A VIEW FROM THE BAHAMAS
By Larry Smith
Saturday/Sunday, November 15-16, 2008.
Bahamians tend not to think about taxes - preferring instead to complain about the high prices of dutiable imports.
But taxation - or the lack of it - is at the heart of a multibillion dollar business that contributes a big chunk of our GDP. And this key business sector is about to face another attack on its legitimacy - just as our economy is tanking.
The Paris-based Organisation for Economic Co-operation and Development is preparing a new blacklist of tax havens around the world. That's because experts say that 400 banks, two-thirds of hedge funds and two million top corporations have stashed some 10 trillion dollars in secret offshore accounts away from the prying eyes of tax inspectors.
"This issue has become a question of the highest political importance," the OECD said recently following a meeting to discuss the crackdown on tax havens. "We cannot resolve the financial crisis by introducing more regulation and leaving pockets of non-regulation to prosper."
There are about 40 low-tax jurisdictions around the world. But only three - Andorra, Liechtenstein and Monaco - are currently on an OECD blacklist for refusing to share financial information. A new blacklist could contain about a dozen countries - including the Bahamas - according to European officials.
A New Offensive
The screws are about to be turned because high-tax nations in Europe want to protect their revenue base, and they see the current global crisis as a golden opportunity to fashion a more closely regulated financial system.
According to Grace Perez-Navarro of the OECD tax policy centre (speaking in an online video), "We've been trying to tackle the problem of international tax evasion through tax havens. The main focus of our work is to establish transparency and exchange of information through bilateral agreements."
But others - like Cato Institute tax expert Dr Dan Mitchell - say the OECD is trying to shut offshore centres down by creating an international cartel to keep tax rates high. Mitchell, who spoke at a Nassau Institute event here last week, argues that as labour, capital and profits have become more mobile in a globalised world, countries are under pressure to cut their tax rates.
"The bad news," he wrote in a recently published book called The Global Tax Revolution, "is that some governments and international organisations are trying to restrict tax competition...If (these) plans gain ground, growth will be undermined, governments will grow larger, and economic freedom will be curtailed."
But the OECD says it is not opposed to tax competition per se: "Each country can establish its own tax rates and its own tax system, but because we are now living in a borderless world we need to have greater cooperation among countries, and that includes offshore financial centres," Ms Perez-Navarro said.
In response, Mitchell told Tough Call that the elimination of financial privacy is a direct threat to tax competition, since high-tax nations would be able to impose their laws on income and assets in low-tax jurisdictions. "In other words, tax competition is only effective if taxpayers are able to benefit from better tax law in other jurisdictions. That obviously is not the case if governments have the ability to track - and tax - flight capital."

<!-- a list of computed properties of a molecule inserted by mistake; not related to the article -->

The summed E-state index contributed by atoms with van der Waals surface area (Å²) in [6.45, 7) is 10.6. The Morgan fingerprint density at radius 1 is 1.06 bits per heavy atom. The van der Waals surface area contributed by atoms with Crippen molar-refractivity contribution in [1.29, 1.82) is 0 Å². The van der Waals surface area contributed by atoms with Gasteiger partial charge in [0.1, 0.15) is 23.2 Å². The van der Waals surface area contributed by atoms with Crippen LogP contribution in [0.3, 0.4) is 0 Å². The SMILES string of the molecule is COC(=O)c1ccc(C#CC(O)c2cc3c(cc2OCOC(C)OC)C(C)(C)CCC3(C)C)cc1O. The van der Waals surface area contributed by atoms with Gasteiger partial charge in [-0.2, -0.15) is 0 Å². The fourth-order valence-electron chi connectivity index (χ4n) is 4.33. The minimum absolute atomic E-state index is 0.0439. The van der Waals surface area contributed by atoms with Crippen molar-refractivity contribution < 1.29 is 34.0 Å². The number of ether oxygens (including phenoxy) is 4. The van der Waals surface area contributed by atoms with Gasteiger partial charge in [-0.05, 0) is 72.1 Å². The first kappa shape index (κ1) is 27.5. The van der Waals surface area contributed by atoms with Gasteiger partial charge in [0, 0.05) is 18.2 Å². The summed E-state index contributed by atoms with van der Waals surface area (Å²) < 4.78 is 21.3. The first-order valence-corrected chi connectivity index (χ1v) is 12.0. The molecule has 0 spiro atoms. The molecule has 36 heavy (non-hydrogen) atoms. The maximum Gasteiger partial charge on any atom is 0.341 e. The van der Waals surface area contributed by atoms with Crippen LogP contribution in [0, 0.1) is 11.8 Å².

The Bahamas came under fire in this war eight years ago, when we were blacklisted by the OECD as one of 35 tax havens that supposedly engaged in "harmful tax competition" with rich nations. After revising our regulatory system and agreeing to exchange information with overseas authorities in tax matters, we were removed from that list in early 2002.
The intensity of American interest in these global regulatory measures fluctuates. The OECD enjoyed the full support of the Clinton administration, while the Bush administration sought to soften the assault. As a senator, Barrack Obama co-sponsored a bill to clamp down on tax evasion, so there are fears that his administration may help renew the OECD initiative - even though we already have an information sharing agreement with the US.
"Obama used some anti-tax haven rhetoric during the election campaign," Mitchell said. "But he may not be that deeply committed...There are lots of (US) bills out there targeting tax havens that have now been given a new lease on life, but the big question is whether the US will pressure the Bahamas to sign tax information exchange agreements with (the Europeans)."
The OECD is a powerful body that evolved out of the administration of the Marshall Plan for the reconstruction of Europe after the Second World War. In 1961 its membership was expanded to include countries from other regions, and it remade itself as an intergovernmental policy bureau with a yearly budget of over $400 million.
The Cato Institute, which employs Mitchell, is a Washington-based think tank founded in 1977. It works to increase support for public policies based on the libertarian principles of limited government, free markets, and individual freedom.
What are Tax Havens for?
According to Merrill Lynch, there are an estimated 9.5 million high net worth individuals in the world - more than double the number a decade ago - and they are said to hold $37 trillion in assets. These people are the main customers of our offshore finance sector.
"The world's wealthy hold a huge pool of mobile investment capital, they are tax sensitive, and they are increasingly international in their outlook," explained Mitchell in his book (which he co-authored with Chris Edwards, another Cato Institute tax expert).